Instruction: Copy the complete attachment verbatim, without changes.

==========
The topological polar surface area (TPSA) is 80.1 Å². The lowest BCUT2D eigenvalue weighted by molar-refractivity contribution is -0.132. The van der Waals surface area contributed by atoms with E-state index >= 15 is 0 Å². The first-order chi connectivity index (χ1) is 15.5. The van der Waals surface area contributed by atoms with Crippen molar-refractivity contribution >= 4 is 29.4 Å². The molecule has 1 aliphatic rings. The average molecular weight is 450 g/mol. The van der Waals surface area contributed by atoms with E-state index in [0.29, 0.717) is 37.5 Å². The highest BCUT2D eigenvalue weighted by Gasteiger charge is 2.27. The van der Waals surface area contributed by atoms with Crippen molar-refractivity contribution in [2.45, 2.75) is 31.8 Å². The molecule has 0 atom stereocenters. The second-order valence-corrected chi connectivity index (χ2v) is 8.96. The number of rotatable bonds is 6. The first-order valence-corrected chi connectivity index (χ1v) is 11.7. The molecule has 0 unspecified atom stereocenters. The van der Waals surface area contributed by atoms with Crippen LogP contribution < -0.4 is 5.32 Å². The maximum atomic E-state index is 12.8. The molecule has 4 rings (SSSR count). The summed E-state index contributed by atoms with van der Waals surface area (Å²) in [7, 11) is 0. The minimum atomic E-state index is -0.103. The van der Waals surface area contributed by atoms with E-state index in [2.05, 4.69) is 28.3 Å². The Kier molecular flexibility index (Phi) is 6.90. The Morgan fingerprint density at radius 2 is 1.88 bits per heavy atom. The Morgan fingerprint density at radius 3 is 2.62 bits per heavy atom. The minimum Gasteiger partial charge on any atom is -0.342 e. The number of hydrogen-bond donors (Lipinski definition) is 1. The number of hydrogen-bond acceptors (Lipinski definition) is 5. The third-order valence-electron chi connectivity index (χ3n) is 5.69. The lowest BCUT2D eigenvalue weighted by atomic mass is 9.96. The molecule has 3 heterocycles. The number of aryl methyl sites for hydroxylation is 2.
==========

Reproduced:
The topological polar surface area (TPSA) is 80.1 Å². The lowest BCUT2D eigenvalue weighted by molar-refractivity contribution is -0.132. The van der Waals surface area contributed by atoms with E-state index >= 15 is 0 Å². The first-order chi connectivity index (χ1) is 15.5. The van der Waals surface area contributed by atoms with Crippen molar-refractivity contribution >= 4 is 29.4 Å². The molecule has 1 aliphatic rings. The average molecular weight is 450 g/mol. The van der Waals surface area contributed by atoms with E-state index in [0.29, 0.717) is 37.5 Å². The highest BCUT2D eigenvalue weighted by Gasteiger charge is 2.27. The van der Waals surface area contributed by atoms with Crippen molar-refractivity contribution in [2.45, 2.75) is 31.8 Å². The molecule has 0 atom stereocenters. The second-order valence-corrected chi connectivity index (χ2v) is 8.96. The number of rotatable bonds is 6. The first-order valence-corrected chi connectivity index (χ1v) is 11.7. The molecule has 0 unspecified atom stereocenters. The van der Waals surface area contributed by atoms with Crippen LogP contribution < -0.4 is 5.32 Å². The maximum atomic E-state index is 12.8. The molecule has 4 rings (SSSR count). The summed E-state index contributed by atoms with van der Waals surface area (Å²) in [7, 11) is 0. The minimum atomic E-state index is -0.103. The van der Waals surface area contributed by atoms with E-state index in [2.05, 4.69) is 28.3 Å². The Kier molecular flexibility index (Phi) is 6.90. The Morgan fingerprint density at radius 2 is 1.88 bits per heavy atom. The Morgan fingerprint density at radius 3 is 2.62 bits per heavy atom. The minimum Gasteiger partial charge on any atom is -0.342 e. The number of hydrogen-bond donors (Lipinski definition) is 1. The number of hydrogen-bond acceptors (Lipinski definition) is 5. The third-order valence-electron chi connectivity index (χ3n) is 5.69. The lowest BCUT2D eigenvalue weighted by atomic mass is 9.96. The molecule has 3 heterocycles. The number of aryl methyl sites for hydroxylation is 2.